Of course I could do that. My favorite comic strip had been Bloom County, which had pretty much spent all its time commenting on whatever struck Berke Breathed’s fancy. A new comic strip called Dilbert was wildly popular among techies, and would get you in trouble with managers if you posted it in your cube (which I discovered back when I was a young tech writer for Philip-Morris). There were a few comic strips posted in online bulletin boards like CompuServe (that’s where Kevin & Kell came from). A web magazine ought to have one too! After a few conversations with my father, where we traded horror stories of trying to get tech support to actually address the problems we were having, I made an off-the-cuff comment that it seemed like Help Desks were actually trained to convince the customer that the problem is their own fault instead of a product defect, and suddenly I realized I had a Theme.
I created a few comics and sent them to Trevor Smith. He generally liked the idea, though he was wary about posting images that were as large as 13k (in 1996, 13k was a huge freaking file). But on March 31, 1996, the very first Help Desk was posted on line, in the archives section of OS/2 eZine. When the April edition came out, it actually appeared as a link on the front page.
Take a look at Help Desk, in its original form:
Help Desk started out specifically as an OS/2 comic, much the same way User Friendly was thought of as a Linux comic. I eventually came to see it as a political cartoon that focused on the computer industry as a whole, since it seemed clear to me that the rat bastards who ran the industry were doing everything they could to make computers significantly less fun than they could have been. Along the way I struck out on my own, then joined Keenspot, then struck out on my own again, and 20 years later here I am, kind of stunned by the fact that it’s 20 years later.
I have never been much of an artist, but I never really felt I needed to be to get the job done. I’ve never been a particularly consistent cartoonist when it comes to updates, but I have managed to update each year, even in the dreaded year of 1998 when I only managed to publish THREE comics. Some years have been harder than others—2015 was particularly difficult—but check the archives, each year is represented. I’m pretty proud of that, and I’m pretty proud of some of my satire. I’m a bit less pleased that some of my satire seems to be coming true.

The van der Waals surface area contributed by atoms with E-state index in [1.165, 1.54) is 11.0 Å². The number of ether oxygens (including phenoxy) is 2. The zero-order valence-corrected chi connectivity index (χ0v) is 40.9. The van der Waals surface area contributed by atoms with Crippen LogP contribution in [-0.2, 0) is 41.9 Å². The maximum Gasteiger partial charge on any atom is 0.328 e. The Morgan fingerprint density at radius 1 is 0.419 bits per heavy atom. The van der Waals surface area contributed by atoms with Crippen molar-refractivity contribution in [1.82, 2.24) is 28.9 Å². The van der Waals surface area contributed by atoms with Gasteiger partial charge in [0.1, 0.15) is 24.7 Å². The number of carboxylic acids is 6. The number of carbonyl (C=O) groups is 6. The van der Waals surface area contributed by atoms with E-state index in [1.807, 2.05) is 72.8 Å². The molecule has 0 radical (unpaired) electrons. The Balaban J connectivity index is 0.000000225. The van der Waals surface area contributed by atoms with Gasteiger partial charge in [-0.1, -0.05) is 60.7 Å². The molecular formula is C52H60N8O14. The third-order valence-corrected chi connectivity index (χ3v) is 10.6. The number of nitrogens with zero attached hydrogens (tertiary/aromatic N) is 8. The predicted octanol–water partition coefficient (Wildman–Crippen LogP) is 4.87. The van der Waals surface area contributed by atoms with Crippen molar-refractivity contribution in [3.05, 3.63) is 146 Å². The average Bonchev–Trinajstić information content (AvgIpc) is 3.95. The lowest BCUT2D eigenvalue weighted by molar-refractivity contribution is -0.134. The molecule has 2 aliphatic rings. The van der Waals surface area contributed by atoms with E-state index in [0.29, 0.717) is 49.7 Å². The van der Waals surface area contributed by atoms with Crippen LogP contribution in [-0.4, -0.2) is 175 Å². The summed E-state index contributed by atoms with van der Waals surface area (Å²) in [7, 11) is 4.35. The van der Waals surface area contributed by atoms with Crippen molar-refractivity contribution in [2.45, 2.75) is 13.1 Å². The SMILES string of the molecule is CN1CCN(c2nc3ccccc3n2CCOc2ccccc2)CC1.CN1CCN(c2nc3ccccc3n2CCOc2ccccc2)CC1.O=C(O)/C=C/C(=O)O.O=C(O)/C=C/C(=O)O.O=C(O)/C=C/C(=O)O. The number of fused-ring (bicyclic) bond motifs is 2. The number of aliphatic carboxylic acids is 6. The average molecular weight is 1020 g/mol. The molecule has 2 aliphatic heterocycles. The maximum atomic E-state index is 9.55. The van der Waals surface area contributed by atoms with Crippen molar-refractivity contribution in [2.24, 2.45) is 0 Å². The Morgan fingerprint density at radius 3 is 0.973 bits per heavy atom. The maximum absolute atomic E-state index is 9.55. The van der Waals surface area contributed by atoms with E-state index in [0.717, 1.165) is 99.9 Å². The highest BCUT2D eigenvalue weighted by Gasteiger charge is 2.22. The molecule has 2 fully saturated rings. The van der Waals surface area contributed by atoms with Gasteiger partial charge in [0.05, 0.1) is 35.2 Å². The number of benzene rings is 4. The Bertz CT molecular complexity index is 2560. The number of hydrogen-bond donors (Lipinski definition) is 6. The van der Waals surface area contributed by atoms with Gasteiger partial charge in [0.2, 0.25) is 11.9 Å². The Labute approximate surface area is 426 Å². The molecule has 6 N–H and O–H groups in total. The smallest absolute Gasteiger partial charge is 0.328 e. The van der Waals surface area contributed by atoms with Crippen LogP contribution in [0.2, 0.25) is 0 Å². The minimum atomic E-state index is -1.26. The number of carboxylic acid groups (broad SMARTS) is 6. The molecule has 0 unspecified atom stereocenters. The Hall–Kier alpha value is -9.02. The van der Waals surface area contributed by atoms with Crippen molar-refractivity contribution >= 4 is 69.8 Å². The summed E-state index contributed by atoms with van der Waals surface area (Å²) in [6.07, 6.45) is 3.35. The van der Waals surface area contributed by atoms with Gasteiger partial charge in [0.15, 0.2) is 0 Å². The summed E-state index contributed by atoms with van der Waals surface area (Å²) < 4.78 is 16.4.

But coming back to those opening paragraphs: I got into computers because I wanted to figure out how to set up a self-sufficient printing press, and in my quest to do that I sort of lost my way and got sucked into computers… and in the process of doing THAT I wound up doing what I wanted to do in the first place, which was publish snarky opinions.
That said, Help Desk is definitely winding down. I’m not ending it tomorrow or anything, but there’s not much chance it going 40 years. The computer industry isn’t nearly as much fun to make fun of as it used to be, because most of the relevant jokes involve courtrooms and lawyers and while the jokes aren’t bad the reality is depressing. The industry is still mostly run by greedy asshats who want to take your money while doing as little as possible, and lawsuits are the easiest way to do that. I’m glad Linux is still around. I’m just not enthusiastic about pointing this out any more—I’m running out of new ways to do it, and anyway I’ve developed other interests: I’m much better writer than I ever was as a cartoonist, and this whole storytelling thing is awfully compelling, so I’m pretty sure as time goes on there will be more and more of that and less and less of clipart comics about Evil Computer Demons.
Still. 20 years. That’s a kick.